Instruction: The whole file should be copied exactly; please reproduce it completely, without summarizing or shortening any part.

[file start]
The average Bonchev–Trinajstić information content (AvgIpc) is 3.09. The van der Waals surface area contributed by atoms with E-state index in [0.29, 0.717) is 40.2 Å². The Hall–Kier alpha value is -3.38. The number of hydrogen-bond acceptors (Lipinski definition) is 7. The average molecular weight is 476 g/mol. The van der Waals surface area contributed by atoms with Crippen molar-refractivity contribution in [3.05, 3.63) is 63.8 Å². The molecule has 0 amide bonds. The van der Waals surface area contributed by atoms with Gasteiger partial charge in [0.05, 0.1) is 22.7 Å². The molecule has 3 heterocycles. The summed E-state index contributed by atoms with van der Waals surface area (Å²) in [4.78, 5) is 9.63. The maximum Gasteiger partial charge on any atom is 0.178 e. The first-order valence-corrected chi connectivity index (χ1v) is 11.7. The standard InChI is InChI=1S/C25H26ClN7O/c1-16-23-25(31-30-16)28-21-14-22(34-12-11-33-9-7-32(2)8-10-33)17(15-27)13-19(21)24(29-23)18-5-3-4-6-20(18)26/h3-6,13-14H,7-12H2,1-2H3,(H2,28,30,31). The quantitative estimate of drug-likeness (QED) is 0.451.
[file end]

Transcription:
The average Bonchev–Trinajstić information content (AvgIpc) is 3.09. The van der Waals surface area contributed by atoms with E-state index in [0.29, 0.717) is 40.2 Å². The Hall–Kier alpha value is -3.38. The number of hydrogen-bond acceptors (Lipinski definition) is 7. The average molecular weight is 476 g/mol. The van der Waals surface area contributed by atoms with Crippen molar-refractivity contribution in [3.05, 3.63) is 63.8 Å². The molecule has 0 amide bonds. The van der Waals surface area contributed by atoms with Gasteiger partial charge in [0.05, 0.1) is 22.7 Å². The molecule has 3 heterocycles. The summed E-state index contributed by atoms with van der Waals surface area (Å²) in [4.78, 5) is 9.63. The maximum Gasteiger partial charge on any atom is 0.178 e. The first-order valence-corrected chi connectivity index (χ1v) is 11.7. The standard InChI is InChI=1S/C25H26ClN7O/c1-16-23-25(31-30-16)28-21-14-22(34-12-11-33-9-7-32(2)8-10-33)17(15-27)13-19(21)24(29-23)18-5-3-4-6-20(18)26/h3-6,13-14H,7-12H2,1-2H3,(H2,28,30,31). The quantitative estimate of drug-likeness (QED) is 0.451.